POSTED: 7:17 a.m. HST, Nov 15, 2013
LAST UPDATED: 7:20 a.m. HST, Nov 15, 2013
LAS VEGAS >> A group hoping to start running an adults-only "party train" between Southern California and the Las Vegas area said the deal has gone off the tracks.
Las Vegas Railway Express had planned to shuttle partiers from an Amtrak station in Fullerton, Calif., to the heart of Sin City in a club on wheels called the X Train.
A year-old agreement with Union Pacific allowed the company to use a rail line that's currently limited to freight trains and hasn't served a passenger line since Amtrak discontinued its Desert Wind service in 1997 due to low ridership.
In a Securities and Exchange Commission filing on Tuesday, Railway Express officials disclosed that the Union Pacific deal had fallen apart, and Union Pacific would be keeping the company's $600,000 deposit.
The company painted a grim picture in its filing, though it insisted the project remains viable.
Railway Express said it still needs to raise $1 million for the California-Vegas route and added, "there is no assurance such funding will be available on terms acceptable to the company, or at all."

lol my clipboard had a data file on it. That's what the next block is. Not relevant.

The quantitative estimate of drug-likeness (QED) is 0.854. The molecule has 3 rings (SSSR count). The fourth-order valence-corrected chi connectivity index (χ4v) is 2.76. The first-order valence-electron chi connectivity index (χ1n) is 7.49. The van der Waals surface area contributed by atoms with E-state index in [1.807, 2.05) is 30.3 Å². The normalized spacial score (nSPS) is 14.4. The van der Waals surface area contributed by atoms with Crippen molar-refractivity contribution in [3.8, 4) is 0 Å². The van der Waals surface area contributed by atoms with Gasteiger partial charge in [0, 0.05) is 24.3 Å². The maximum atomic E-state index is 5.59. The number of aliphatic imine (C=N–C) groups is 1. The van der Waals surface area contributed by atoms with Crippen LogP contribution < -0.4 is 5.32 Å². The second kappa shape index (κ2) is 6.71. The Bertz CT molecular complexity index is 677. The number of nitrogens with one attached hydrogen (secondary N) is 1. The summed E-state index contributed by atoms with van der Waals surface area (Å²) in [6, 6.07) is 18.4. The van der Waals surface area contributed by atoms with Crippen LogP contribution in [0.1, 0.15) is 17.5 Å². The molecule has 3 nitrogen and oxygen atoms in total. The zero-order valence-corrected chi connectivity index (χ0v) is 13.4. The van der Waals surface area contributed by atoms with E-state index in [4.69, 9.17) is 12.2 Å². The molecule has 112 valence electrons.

Railway Express CEO Michael Barron declined comment through a spokeswoman.
As recently as June, X Train backers had said they planned to start service on New Year's Eve.
The train was supposed to offer cocktails, big TVs, recliners and two lounges for the five-hour trip. Tickets were going to cost $99 each way and include a meal and beverage, with plenty more alcohol available for purchase.
Tourists currently can't get from Southern California to Las Vegas by rail alone.
Barron's company wasn't the first to try and fix that. A separate, much-talked-about XpressWest project proposes a high-speed train connecting Sin City to the region from which it draws 25 percent of its visitors.
But the multi-billion-dollar proposal would require setting new tracks and is often panned as a "train to nowhere" because the first phase would start in relatively obscure Victorville, about 100 miles outside of Los Angeles.
In July, U.S. Department of Transportation suspended its review of a $5.5 billion loan request that would be critical for building the private bullet train, leaving the future of the project in jeopardy.